- Daily Zen
The penalties mark the first time Russia has exacted a percentage of big tech companies’ annual turnover in the country.
A Moscow court for the first time fined Alphabet‘s Google $98 million for its failure to delete content that the country deems illegal. The court has also fined Meta Platforms 2 billion roubles ($27.15 million) on the same grounds. This year Moscow has started exerting tighter control over the Internet and big tech companies operating in the country. TikTok and messaging app Telegram have also come under the scanner, with Russia imposing small fines for not deleting content that was deemed illegal.
Russia’s communication watchdog Roskomnadzor said that Facebook and Instagram failed to remove two thousand content pieces that violated Russian laws, whereas Google carries some 2,600 pieces of banned content. Moscow has become stricter with what is allowed or not on the net within its boundaries. It has earlier imposed small fines on foreign tech companies, but this is the first time it fined a portion of the total revenue earned on its soil.
Google said in an email it would study the court ruling before deciding on further steps. Meta Platforms did not respond to the request for comment. Russia has imposed small fines on foreign technology companies throughout this year. Still, Friday’s penalties mark the first time it has exacted a percentage of companies’ annual Russian turnover, greatly increasing the sum of the fine.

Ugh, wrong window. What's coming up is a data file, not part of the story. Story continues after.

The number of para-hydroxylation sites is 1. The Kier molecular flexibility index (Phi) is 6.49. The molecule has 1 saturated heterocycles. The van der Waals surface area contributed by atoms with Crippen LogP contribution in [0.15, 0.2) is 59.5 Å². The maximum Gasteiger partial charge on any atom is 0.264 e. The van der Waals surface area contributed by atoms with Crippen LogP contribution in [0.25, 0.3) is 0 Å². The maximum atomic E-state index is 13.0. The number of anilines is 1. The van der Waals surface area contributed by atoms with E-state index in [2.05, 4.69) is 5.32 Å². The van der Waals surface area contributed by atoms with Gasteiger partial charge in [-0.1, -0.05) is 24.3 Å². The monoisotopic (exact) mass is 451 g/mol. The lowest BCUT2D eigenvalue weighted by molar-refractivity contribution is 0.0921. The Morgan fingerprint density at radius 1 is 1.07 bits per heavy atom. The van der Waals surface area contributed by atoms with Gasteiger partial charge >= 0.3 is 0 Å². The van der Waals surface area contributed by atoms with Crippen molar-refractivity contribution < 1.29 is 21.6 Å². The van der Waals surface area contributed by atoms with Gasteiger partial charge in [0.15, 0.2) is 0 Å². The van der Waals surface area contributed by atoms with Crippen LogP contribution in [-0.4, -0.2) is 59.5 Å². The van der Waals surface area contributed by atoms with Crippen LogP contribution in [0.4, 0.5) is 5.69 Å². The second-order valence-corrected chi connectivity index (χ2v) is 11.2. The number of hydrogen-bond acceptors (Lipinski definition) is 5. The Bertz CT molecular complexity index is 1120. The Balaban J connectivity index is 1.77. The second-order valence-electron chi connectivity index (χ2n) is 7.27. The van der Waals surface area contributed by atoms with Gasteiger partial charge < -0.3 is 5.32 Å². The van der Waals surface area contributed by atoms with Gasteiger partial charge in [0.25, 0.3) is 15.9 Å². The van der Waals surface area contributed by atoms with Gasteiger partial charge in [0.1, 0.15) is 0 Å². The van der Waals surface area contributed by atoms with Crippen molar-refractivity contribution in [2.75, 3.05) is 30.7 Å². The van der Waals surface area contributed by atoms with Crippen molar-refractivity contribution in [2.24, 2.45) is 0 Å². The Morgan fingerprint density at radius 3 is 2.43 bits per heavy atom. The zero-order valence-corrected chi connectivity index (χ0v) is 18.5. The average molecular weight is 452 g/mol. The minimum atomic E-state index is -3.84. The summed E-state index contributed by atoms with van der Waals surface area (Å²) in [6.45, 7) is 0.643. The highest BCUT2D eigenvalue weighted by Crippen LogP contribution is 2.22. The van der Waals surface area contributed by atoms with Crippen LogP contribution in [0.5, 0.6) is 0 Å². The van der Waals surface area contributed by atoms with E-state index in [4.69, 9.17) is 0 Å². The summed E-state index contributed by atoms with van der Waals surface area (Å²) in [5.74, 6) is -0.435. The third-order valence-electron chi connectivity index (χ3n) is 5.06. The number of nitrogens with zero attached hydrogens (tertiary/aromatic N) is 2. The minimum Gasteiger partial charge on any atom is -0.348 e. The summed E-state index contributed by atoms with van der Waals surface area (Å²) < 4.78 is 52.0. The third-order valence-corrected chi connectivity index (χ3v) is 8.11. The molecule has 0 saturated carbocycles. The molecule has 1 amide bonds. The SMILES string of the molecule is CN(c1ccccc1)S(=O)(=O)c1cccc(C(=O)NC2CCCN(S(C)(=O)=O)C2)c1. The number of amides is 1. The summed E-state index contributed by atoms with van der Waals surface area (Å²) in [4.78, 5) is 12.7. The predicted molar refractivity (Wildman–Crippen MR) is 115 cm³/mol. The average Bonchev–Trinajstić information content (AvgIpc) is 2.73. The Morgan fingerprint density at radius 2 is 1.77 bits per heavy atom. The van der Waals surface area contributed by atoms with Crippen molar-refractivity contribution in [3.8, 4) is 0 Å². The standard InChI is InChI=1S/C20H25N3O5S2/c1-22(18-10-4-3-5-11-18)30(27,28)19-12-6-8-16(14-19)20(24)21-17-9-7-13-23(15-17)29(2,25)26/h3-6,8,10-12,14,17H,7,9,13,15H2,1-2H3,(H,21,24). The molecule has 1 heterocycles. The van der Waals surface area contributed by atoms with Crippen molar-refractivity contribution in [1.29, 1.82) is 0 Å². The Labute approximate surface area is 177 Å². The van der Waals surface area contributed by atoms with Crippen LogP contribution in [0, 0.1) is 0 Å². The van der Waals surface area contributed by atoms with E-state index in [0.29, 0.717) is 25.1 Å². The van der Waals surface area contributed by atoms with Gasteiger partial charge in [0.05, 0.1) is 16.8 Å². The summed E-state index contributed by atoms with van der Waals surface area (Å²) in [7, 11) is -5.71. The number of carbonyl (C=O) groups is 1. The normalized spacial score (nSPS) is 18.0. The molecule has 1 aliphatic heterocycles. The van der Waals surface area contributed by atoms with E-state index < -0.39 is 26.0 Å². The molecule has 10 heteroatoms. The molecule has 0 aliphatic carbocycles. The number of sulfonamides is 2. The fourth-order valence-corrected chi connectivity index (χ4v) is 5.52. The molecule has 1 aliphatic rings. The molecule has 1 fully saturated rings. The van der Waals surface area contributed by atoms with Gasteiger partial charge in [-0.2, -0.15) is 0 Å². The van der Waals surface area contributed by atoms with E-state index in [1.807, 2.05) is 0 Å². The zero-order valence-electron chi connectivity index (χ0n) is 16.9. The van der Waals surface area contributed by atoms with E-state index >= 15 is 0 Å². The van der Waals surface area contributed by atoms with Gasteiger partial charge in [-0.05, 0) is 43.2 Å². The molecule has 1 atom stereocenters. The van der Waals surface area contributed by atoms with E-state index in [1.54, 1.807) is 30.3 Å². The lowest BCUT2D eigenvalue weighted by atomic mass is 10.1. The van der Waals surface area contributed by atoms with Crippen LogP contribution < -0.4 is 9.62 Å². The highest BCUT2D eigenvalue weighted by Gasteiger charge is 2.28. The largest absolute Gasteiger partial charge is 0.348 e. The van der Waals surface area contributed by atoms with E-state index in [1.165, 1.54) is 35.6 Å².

Russian President Vladimir Putin has accused social media platforms and other tech giants of defying the country’s Internet laws and has been pushing for foreign tech firms to open offices in Russia. Tech companies with more than 500,000 daily users have been obliged to open offices in Russia since a new law took effect on July 1. A list was published recently naming the companies for the first time. Russia wants the servers on Russian soil for better control over the data stored. In addition, it wants data pertaining to its citizens to not travel outside the country.
It lists Alphabet’s Google, Facebook, Twitter, TikTok and messaging app Telegram. Apple, too was on the list. It has been especially targeted for its dominant position in the mobile applications market. The whole point of the exercise seems to be an attempt to suppress any kind of dissent by exerting tighter control over the freedom of expression and media. Russia has accused foreign tech companies of failing to remove content related to drug abuse, weapons and explosives. Earlier this year, the authorities blamed tech companies for not deleting announcements about unsanctioned protests in support of jailed Kremlin critic Alexei Navalny.